These artists who take a stand against the extreme right

These artists who take a stand against the extreme right
These artists who take a stand against the extreme right
the gallery “ Rock annoys the National Rally “Published on June 26 in the French version of the magazine Rolling Stoneit brings together 308 groups including two from Bordeaux: Les Hurlements d’Léo and Dätcha Mandala. For the latter, this signing is a first stand against the extreme right. These rockers have one hope: “Making a public commitment may help convince the last remaining hesitants.”

The Bordeaux Dätcha Mandala have taken a stand against the far right.

© Pierre Wetzel

The group Shaka Ponk has been working on this work of persuasion for years. On stage and in front of thousands of spectators, they frequently deliver political messages: “ They are trying to set us against each otherthey protested at the Aquitaine Garorock festival on June 27 in Marmande in Lot-et-Garonne. But what I see here is people together, united. Whatever your religion, whatever the color of your skin. Together, united, against this fucking National Rally.”

In this fight, some people are taking up the writing game. Gauvain Sers from Creuse, author of the hit song “Les Oubliés”, published a poem before the first round of the legislative elections: “If you saw, Grandma, from your sky, way up there, your country that is being lost, you would cry.” On Instagram alone, the text has accumulated more than 5 million views..

More broadly, the actors of the literary world mobilized by signing a national platform, published on June 17. Among the thousand names, those of the Girondine Séverine Vidal and the Deux-Sévrienne Catherine Meurisse. All defended “nuance in the face of excess, what unites rather than what divides, what opens the future rather than what obscures it.”

All these positions taken in the public space have important repercussions for their authors. “ We are regularly insulted on social networksreports Mathieu Dassieu of the Danakil group. And sometimes in a very violent way. We also note the loss of several hundred subscribers on our public pages”he still finds it hard to believe.

Fifteen years ago, we would never have thought we would have a far-right audience.

Mathieu Dassieu

Member of the Danakil group

“ In the region, it is mainly the professional federations and cultural unions which are getting involved and calling for a barrier to be put in place.notes Frédéric Vilcocq, culture and creative economy advisor in Nouvelle-Aquitaine. Among them: the network of independent music producers (RIM), the National Federation of Independent Labels (FELIN), the management of the Bordeaux opera, the live performance union (Syndeac) and the association of film production companies (PEÑA).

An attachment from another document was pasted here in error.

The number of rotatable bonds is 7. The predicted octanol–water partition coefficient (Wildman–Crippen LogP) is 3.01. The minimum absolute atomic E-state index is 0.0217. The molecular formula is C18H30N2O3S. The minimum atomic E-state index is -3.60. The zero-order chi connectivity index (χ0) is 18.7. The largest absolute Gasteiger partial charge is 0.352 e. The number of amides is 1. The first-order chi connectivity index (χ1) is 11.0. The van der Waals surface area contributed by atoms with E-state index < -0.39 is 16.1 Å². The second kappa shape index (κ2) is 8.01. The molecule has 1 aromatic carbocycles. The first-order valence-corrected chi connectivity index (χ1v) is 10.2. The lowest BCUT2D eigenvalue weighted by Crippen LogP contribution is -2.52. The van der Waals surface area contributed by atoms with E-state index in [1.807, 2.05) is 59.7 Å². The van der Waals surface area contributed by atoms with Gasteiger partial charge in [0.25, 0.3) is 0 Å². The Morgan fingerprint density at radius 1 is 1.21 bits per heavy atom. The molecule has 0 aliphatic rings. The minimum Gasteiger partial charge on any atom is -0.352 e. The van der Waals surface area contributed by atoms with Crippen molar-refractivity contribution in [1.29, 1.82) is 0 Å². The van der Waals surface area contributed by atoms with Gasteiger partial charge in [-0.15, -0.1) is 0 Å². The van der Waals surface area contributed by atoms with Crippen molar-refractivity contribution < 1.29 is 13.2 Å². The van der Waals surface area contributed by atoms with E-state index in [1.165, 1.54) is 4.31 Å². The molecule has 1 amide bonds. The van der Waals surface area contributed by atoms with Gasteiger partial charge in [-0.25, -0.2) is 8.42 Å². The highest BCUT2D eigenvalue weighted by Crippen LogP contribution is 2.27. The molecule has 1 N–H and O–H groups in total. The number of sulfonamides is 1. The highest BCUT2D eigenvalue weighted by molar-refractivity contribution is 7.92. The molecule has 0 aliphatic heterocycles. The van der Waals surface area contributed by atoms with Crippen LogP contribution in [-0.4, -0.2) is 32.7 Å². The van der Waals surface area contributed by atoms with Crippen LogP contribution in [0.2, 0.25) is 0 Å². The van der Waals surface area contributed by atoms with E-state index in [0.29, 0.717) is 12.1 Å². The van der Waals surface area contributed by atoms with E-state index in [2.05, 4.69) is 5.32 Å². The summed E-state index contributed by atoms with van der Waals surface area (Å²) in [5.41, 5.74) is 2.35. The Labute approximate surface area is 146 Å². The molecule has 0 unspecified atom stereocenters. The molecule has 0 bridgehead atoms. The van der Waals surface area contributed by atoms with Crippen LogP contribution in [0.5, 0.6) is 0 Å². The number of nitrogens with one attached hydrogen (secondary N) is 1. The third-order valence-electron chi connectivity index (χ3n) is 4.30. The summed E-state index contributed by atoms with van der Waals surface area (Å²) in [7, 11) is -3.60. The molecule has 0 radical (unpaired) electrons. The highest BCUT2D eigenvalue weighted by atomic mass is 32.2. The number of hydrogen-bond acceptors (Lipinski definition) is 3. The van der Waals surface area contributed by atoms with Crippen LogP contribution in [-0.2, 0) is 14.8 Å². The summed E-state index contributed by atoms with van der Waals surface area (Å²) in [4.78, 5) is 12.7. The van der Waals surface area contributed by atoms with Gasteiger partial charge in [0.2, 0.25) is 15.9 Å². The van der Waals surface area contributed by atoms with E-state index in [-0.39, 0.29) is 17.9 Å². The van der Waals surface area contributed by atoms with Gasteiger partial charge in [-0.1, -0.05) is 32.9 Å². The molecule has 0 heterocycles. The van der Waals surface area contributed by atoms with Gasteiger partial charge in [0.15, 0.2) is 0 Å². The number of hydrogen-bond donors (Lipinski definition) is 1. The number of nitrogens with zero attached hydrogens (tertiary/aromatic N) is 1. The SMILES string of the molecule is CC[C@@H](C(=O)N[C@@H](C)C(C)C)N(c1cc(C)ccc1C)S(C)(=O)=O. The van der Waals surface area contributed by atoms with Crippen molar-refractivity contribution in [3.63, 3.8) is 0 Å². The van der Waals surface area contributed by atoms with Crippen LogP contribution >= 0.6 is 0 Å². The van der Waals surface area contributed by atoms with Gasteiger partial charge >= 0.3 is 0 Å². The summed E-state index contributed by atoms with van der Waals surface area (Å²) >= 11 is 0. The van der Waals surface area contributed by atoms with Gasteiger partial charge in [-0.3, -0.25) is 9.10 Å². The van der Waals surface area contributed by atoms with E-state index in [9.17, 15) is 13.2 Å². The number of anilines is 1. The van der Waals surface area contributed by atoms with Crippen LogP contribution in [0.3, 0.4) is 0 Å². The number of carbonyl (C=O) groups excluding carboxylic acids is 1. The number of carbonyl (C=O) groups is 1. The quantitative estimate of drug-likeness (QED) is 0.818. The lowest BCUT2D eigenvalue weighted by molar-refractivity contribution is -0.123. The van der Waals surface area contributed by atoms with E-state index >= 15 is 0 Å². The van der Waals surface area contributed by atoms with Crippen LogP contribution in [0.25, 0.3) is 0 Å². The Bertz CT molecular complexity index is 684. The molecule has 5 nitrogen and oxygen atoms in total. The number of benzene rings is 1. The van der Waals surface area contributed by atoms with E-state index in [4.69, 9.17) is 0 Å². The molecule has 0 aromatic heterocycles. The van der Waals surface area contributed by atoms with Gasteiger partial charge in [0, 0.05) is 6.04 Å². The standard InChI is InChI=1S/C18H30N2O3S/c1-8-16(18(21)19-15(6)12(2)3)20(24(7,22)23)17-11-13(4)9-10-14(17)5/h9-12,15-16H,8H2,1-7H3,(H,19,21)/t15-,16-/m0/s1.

“Artists are too silent, we would like to hear more regional voices”wishes Frédéric Vilcocq.The elected official admits that he does not understand their absence, even though, according to him, the dangers are already present: “ At every standing or plenary committee, the extreme right attacks creation and the fundamental freedom to program. It censors cultural initiatives related to gender, immigration and sexual orientations.lists the elected. Not to mention their desire to eliminate the many subsidies to politicized actors.”

The far right is a threat to culture.

Frédéric Vilcocq

Culture and Creative Economy Advisor for the Nouvelle-Aquitaine Region

Art: pure or political?

If the intervention of artists in the political field frequently arouses controversy, notes the sociologist of art Clara Lévy, it is because there are two radically opposed visions: “ “Either we consider that art is pure, so it should not take a position. Or, we consider that all art is political and in this case delivers a message.”In any case, the specialist recalls, “Artists and politics have been linked for a long time. This goes back to the Dreyfus affair, when artists entered the public debate.”

Today, Clara Lévy also notices a certain “ Caution among artists “.She contrasts this observation with that of the 2002 presidential election, where “ a unanimous speech “ had stood against the arrival of Jean-Marie Le Pen in the second round. Concerts, monster demonstrations, at the time, actors, filmmakers, rappers and comedians took a stand against the National Front. A mobilization of the world of culture, recalled by our colleagues from France Culture in this video.

Twenty-two years later, the silence of the environment raises questions. “Perhaps it is linked to a form of self-censorship, to a fear of no longer being able to practice one’s profession.asks Clara Lévy, given that the stakes are high and the repercussions often violent.”



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